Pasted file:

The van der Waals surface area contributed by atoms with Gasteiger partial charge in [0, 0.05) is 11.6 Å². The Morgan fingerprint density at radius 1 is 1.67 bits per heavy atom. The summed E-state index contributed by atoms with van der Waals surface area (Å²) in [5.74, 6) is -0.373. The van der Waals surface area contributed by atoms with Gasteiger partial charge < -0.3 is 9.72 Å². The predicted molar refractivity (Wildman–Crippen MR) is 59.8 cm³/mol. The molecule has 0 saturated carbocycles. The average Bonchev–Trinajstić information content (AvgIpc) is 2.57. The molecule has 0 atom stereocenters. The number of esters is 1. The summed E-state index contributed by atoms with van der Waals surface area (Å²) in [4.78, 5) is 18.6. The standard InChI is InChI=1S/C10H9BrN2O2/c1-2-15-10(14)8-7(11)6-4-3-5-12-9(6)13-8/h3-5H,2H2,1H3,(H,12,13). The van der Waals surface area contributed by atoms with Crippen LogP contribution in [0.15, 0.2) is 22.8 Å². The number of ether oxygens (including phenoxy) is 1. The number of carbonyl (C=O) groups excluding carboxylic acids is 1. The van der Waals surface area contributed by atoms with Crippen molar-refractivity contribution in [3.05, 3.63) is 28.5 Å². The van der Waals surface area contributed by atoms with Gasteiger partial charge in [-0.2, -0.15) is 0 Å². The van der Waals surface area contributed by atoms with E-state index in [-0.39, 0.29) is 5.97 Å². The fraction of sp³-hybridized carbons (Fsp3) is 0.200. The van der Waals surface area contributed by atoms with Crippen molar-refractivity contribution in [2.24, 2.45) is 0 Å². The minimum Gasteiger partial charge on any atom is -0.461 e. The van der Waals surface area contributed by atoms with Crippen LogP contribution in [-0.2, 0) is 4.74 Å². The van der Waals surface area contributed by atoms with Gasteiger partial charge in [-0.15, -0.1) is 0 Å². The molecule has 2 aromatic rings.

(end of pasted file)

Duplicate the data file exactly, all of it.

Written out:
The van der Waals surface area contributed by atoms with Gasteiger partial charge in [0, 0.05) is 11.6 Å². The Morgan fingerprint density at radius 1 is 1.67 bits per heavy atom. The summed E-state index contributed by atoms with van der Waals surface area (Å²) in [5.74, 6) is -0.373. The van der Waals surface area contributed by atoms with Gasteiger partial charge < -0.3 is 9.72 Å². The predicted molar refractivity (Wildman–Crippen MR) is 59.8 cm³/mol. The molecule has 0 saturated carbocycles. The average Bonchev–Trinajstić information content (AvgIpc) is 2.57. The molecule has 0 atom stereocenters. The number of esters is 1. The summed E-state index contributed by atoms with van der Waals surface area (Å²) in [4.78, 5) is 18.6. The standard InChI is InChI=1S/C10H9BrN2O2/c1-2-15-10(14)8-7(11)6-4-3-5-12-9(6)13-8/h3-5H,2H2,1H3,(H,12,13). The van der Waals surface area contributed by atoms with Crippen LogP contribution in [0.15, 0.2) is 22.8 Å². The number of ether oxygens (including phenoxy) is 1. The number of carbonyl (C=O) groups excluding carboxylic acids is 1. The van der Waals surface area contributed by atoms with Crippen molar-refractivity contribution in [3.05, 3.63) is 28.5 Å². The van der Waals surface area contributed by atoms with Gasteiger partial charge in [-0.2, -0.15) is 0 Å². The van der Waals surface area contributed by atoms with E-state index in [-0.39, 0.29) is 5.97 Å². The fraction of sp³-hybridized carbons (Fsp3) is 0.200. The van der Waals surface area contributed by atoms with Crippen molar-refractivity contribution in [2.24, 2.45) is 0 Å². The minimum Gasteiger partial charge on any atom is -0.461 e. The van der Waals surface area contributed by atoms with Crippen LogP contribution in [-0.2, 0) is 4.74 Å². The van der Waals surface area contributed by atoms with Gasteiger partial charge in [-0.15, -0.1) is 0 Å². The molecule has 2 aromatic rings.